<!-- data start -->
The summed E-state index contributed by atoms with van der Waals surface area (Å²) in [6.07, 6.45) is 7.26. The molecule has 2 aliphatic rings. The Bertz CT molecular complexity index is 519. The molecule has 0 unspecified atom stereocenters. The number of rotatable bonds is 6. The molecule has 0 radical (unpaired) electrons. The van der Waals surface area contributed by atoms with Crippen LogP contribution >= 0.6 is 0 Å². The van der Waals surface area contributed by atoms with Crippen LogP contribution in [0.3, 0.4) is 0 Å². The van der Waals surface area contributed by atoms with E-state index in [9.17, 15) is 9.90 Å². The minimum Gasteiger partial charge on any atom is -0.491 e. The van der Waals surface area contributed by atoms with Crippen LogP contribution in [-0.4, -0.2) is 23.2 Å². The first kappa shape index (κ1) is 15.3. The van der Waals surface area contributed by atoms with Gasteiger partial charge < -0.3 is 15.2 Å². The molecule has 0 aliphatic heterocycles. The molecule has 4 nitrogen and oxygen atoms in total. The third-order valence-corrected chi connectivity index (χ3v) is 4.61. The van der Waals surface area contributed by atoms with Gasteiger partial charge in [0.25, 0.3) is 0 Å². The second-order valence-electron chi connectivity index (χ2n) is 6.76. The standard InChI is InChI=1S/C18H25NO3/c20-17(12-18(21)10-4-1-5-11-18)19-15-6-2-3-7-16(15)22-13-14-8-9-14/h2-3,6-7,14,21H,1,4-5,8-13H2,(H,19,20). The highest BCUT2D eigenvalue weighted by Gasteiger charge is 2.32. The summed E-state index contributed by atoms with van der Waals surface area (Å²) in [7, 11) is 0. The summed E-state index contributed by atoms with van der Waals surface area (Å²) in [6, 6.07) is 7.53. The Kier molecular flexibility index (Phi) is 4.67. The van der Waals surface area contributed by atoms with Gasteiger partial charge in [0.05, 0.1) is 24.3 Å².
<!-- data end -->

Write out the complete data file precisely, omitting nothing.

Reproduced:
The summed E-state index contributed by atoms with van der Waals surface area (Å²) in [6.07, 6.45) is 7.26. The molecule has 2 aliphatic rings. The Bertz CT molecular complexity index is 519. The molecule has 0 unspecified atom stereocenters. The number of rotatable bonds is 6. The molecule has 0 radical (unpaired) electrons. The van der Waals surface area contributed by atoms with Crippen LogP contribution >= 0.6 is 0 Å². The van der Waals surface area contributed by atoms with Crippen LogP contribution in [0.3, 0.4) is 0 Å². The van der Waals surface area contributed by atoms with E-state index in [9.17, 15) is 9.90 Å². The minimum Gasteiger partial charge on any atom is -0.491 e. The van der Waals surface area contributed by atoms with Crippen LogP contribution in [-0.4, -0.2) is 23.2 Å². The first kappa shape index (κ1) is 15.3. The van der Waals surface area contributed by atoms with Gasteiger partial charge < -0.3 is 15.2 Å². The molecule has 0 aliphatic heterocycles. The molecule has 4 nitrogen and oxygen atoms in total. The third-order valence-corrected chi connectivity index (χ3v) is 4.61. The van der Waals surface area contributed by atoms with Gasteiger partial charge in [0.25, 0.3) is 0 Å². The second-order valence-electron chi connectivity index (χ2n) is 6.76. The standard InChI is InChI=1S/C18H25NO3/c20-17(12-18(21)10-4-1-5-11-18)19-15-6-2-3-7-16(15)22-13-14-8-9-14/h2-3,6-7,14,21H,1,4-5,8-13H2,(H,19,20). The highest BCUT2D eigenvalue weighted by Gasteiger charge is 2.32. The summed E-state index contributed by atoms with van der Waals surface area (Å²) in [7, 11) is 0. The summed E-state index contributed by atoms with van der Waals surface area (Å²) in [6, 6.07) is 7.53. The Kier molecular flexibility index (Phi) is 4.67. The van der Waals surface area contributed by atoms with Gasteiger partial charge in [0.05, 0.1) is 24.3 Å².